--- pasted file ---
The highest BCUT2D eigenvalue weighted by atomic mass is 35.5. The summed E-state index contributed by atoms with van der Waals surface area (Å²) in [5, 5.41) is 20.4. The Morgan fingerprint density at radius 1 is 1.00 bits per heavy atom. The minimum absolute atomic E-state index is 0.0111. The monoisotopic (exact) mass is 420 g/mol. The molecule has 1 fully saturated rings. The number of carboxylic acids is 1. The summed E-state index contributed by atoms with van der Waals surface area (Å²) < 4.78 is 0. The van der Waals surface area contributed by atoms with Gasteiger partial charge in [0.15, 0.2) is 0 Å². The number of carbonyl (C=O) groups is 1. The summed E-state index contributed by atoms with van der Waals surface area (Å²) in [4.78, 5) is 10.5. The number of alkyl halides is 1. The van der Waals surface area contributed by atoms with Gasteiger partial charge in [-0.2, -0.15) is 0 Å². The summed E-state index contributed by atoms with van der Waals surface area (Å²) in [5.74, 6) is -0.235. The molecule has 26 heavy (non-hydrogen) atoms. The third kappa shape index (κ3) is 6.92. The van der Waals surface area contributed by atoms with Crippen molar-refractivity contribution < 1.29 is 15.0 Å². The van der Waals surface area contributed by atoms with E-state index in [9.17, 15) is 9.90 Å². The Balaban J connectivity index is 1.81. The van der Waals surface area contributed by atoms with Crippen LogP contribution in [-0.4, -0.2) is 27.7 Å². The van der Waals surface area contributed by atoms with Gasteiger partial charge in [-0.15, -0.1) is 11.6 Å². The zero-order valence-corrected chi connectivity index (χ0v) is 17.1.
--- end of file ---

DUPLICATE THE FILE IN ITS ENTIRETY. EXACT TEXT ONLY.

The highest BCUT2D eigenvalue weighted by atomic mass is 35.5. The summed E-state index contributed by atoms with van der Waals surface area (Å²) in [5, 5.41) is 20.4. The Morgan fingerprint density at radius 1 is 1.00 bits per heavy atom. The minimum absolute atomic E-state index is 0.0111. The monoisotopic (exact) mass is 420 g/mol. The molecule has 1 fully saturated rings. The number of carboxylic acids is 1. The summed E-state index contributed by atoms with van der Waals surface area (Å²) < 4.78 is 0. The van der Waals surface area contributed by atoms with Gasteiger partial charge in [0.15, 0.2) is 0 Å². The number of carbonyl (C=O) groups is 1. The summed E-state index contributed by atoms with van der Waals surface area (Å²) in [4.78, 5) is 10.5. The number of alkyl halides is 1. The van der Waals surface area contributed by atoms with Gasteiger partial charge in [-0.2, -0.15) is 0 Å². The summed E-state index contributed by atoms with van der Waals surface area (Å²) in [5.74, 6) is -0.235. The molecule has 26 heavy (non-hydrogen) atoms. The third kappa shape index (κ3) is 6.92. The van der Waals surface area contributed by atoms with Crippen molar-refractivity contribution < 1.29 is 15.0 Å². The van der Waals surface area contributed by atoms with E-state index in [9.17, 15) is 9.90 Å². The Balaban J connectivity index is 1.81. The van der Waals surface area contributed by atoms with Crippen LogP contribution in [-0.4, -0.2) is 27.7 Å². The van der Waals surface area contributed by atoms with Gasteiger partial charge in [-0.15, -0.1) is 11.6 Å². The zero-order valence-corrected chi connectivity index (χ0v) is 17.1.